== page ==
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Hemolytic anemia after ingestion of the natural hair dye Lawsonia inermis (henna) in a dog

Authors

  • Daniel J. Jardes DVM,

    1. Department of Clinical Sciences, Tufts University Cummings School of Veterinary Medicine, North Grafton, MA
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  • Linda A. Ross DVM, DACVIM,

    Corresponding author
    1. Department of Clinical Sciences, Tufts University Cummings School of Veterinary Medicine, North Grafton, MA
    • Address correspondence and reprint requests to Dr. Linda Ross, Tufts University Cummings School of Veterinary Medicine, 200 Westboro Road, North Grafton, MA 01536. Email: linda.ross@tufts.edu

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  • Jessica E. Markovich DVM, DACVIM

    1. Department of Clinical Sciences, Tufts University Cummings School of Veterinary Medicine, North Grafton, MA
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  • The authors report no conflicts of interests.

Abstract

Objectives

To describe the clinical presentation and case management of a dog that developed hemolytic anemia and evidence of renal tubular dysfunction after ingestion of a natural hair dye containing Lawsonia inermis (henna). To review cases of henna toxicity reported in the human literature.

Case Summary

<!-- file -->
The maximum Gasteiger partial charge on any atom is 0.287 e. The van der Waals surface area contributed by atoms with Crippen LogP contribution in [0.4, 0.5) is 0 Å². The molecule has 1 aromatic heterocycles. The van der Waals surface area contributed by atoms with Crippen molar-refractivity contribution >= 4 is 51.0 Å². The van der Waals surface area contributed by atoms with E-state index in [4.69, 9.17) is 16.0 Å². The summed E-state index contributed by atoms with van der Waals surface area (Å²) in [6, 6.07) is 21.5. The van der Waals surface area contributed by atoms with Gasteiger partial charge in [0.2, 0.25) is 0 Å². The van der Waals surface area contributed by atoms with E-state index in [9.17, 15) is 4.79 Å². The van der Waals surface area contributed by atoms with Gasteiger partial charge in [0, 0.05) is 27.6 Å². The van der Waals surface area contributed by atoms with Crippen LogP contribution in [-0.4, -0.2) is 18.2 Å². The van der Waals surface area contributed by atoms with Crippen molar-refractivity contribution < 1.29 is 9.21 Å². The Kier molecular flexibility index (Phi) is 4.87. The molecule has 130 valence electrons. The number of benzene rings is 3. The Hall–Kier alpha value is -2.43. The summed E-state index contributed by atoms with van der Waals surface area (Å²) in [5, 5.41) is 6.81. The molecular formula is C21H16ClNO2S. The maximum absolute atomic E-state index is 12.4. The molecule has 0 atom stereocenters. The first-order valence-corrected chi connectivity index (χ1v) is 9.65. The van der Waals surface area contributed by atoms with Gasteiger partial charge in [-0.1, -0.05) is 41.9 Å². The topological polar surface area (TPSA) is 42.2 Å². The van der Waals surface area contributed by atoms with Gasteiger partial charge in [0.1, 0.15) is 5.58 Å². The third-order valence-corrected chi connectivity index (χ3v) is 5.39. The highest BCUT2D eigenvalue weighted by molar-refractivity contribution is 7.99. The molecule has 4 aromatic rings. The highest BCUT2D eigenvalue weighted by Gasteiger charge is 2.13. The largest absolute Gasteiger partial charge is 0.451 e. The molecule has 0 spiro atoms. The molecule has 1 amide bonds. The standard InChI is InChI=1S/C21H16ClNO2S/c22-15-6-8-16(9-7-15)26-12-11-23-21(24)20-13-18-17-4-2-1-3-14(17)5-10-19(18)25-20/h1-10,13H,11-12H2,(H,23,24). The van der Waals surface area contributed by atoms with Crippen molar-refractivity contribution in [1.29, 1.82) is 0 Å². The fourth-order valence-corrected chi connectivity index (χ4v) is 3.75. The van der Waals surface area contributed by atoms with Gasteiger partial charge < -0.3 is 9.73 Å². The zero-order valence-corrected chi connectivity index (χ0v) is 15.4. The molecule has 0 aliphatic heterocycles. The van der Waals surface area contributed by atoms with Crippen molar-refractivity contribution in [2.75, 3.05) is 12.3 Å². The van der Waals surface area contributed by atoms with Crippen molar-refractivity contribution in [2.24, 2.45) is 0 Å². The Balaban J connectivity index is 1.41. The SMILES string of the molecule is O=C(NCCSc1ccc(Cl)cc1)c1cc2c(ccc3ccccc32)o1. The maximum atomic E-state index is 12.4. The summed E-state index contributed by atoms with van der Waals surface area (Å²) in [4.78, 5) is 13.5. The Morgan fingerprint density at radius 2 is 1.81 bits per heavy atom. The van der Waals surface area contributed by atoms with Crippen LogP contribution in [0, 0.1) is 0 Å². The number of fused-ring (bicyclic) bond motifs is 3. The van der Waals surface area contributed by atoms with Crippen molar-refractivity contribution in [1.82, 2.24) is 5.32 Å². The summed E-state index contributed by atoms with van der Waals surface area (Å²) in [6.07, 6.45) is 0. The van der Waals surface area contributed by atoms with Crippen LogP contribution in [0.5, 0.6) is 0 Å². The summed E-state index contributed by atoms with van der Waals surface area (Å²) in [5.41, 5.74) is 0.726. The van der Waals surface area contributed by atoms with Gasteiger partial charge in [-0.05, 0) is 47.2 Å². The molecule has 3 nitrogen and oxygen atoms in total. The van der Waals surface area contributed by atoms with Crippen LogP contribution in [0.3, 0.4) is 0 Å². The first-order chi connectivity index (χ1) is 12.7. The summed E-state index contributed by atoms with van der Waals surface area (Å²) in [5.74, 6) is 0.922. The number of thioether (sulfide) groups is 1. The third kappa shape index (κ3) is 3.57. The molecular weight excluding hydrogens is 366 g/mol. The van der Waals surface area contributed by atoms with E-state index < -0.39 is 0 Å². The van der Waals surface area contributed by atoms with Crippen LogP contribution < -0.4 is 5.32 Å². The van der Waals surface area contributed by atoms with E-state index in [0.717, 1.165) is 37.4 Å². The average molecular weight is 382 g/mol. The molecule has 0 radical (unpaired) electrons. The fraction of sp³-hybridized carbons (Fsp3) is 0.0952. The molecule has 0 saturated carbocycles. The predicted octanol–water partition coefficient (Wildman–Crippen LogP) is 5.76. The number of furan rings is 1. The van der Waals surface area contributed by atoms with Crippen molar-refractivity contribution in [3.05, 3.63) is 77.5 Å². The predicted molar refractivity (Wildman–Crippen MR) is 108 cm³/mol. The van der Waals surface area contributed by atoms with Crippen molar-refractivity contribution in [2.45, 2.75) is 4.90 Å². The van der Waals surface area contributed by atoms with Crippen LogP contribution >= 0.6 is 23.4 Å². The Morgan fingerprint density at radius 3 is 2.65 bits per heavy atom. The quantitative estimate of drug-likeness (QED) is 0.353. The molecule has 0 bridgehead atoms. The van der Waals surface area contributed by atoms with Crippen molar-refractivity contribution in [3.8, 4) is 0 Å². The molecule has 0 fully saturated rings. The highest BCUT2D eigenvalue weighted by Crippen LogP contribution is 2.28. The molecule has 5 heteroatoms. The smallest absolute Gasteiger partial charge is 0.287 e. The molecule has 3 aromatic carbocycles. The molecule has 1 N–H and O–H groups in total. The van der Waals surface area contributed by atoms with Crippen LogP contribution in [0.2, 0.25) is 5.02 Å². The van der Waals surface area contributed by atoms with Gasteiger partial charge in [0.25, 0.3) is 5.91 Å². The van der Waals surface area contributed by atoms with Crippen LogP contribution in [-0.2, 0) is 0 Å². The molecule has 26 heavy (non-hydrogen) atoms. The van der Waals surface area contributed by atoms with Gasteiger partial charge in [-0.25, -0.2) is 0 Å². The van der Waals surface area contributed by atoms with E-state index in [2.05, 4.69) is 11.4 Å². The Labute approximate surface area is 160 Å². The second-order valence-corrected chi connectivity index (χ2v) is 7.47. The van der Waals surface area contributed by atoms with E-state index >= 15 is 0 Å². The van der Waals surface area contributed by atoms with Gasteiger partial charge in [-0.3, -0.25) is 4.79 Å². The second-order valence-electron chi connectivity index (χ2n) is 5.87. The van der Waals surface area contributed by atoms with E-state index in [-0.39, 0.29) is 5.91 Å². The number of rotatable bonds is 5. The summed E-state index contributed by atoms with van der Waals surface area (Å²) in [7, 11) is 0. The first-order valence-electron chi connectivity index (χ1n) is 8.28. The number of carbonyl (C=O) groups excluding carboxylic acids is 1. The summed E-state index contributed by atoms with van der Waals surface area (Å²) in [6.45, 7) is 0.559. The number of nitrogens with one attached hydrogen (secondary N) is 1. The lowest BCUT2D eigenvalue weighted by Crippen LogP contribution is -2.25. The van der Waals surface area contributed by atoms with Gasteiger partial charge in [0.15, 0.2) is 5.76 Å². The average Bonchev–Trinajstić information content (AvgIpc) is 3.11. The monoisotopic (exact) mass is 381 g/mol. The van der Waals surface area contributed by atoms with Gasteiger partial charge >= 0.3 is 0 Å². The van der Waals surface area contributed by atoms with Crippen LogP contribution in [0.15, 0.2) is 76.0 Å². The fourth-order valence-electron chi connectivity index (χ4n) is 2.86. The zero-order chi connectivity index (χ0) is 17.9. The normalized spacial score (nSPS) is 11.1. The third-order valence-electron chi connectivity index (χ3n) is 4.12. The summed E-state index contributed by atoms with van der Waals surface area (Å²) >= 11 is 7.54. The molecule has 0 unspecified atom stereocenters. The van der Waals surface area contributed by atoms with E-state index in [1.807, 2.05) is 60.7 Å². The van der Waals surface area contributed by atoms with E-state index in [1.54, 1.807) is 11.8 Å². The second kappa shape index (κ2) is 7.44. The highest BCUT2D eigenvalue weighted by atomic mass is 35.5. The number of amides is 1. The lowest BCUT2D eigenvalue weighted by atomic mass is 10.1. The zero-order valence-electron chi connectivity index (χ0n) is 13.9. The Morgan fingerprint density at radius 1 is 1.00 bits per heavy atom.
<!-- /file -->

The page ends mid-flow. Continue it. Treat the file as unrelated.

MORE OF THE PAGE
An 8-year-old female spayed Border Collie was presented 5 days after ingestion of a box of natural hair dye. The dog was showing signs of lethargy, vomiting, diarrhea, and weakness. A serum biochemistry profile, complete blood count, and urinalysis demonstrated evidence of renal tubular dysfunction and a regenerative anemia without spherocytosis. The dog was treated with a transfusion of packed RBCs and IV fluids, resulting in significant clinical improvement. Repeat diagnostics showed resolution of the anemia and no lasting evidence of tubular dysfunction.

New or Unique Information Provided

To the authors’ knowledge, this is the first reported case in the veterinary literature of toxicity following ingestion of Lawsonia inermis (henna). Henna ingestion was associated with the development of hemolytic anemia and acute kidney injury.

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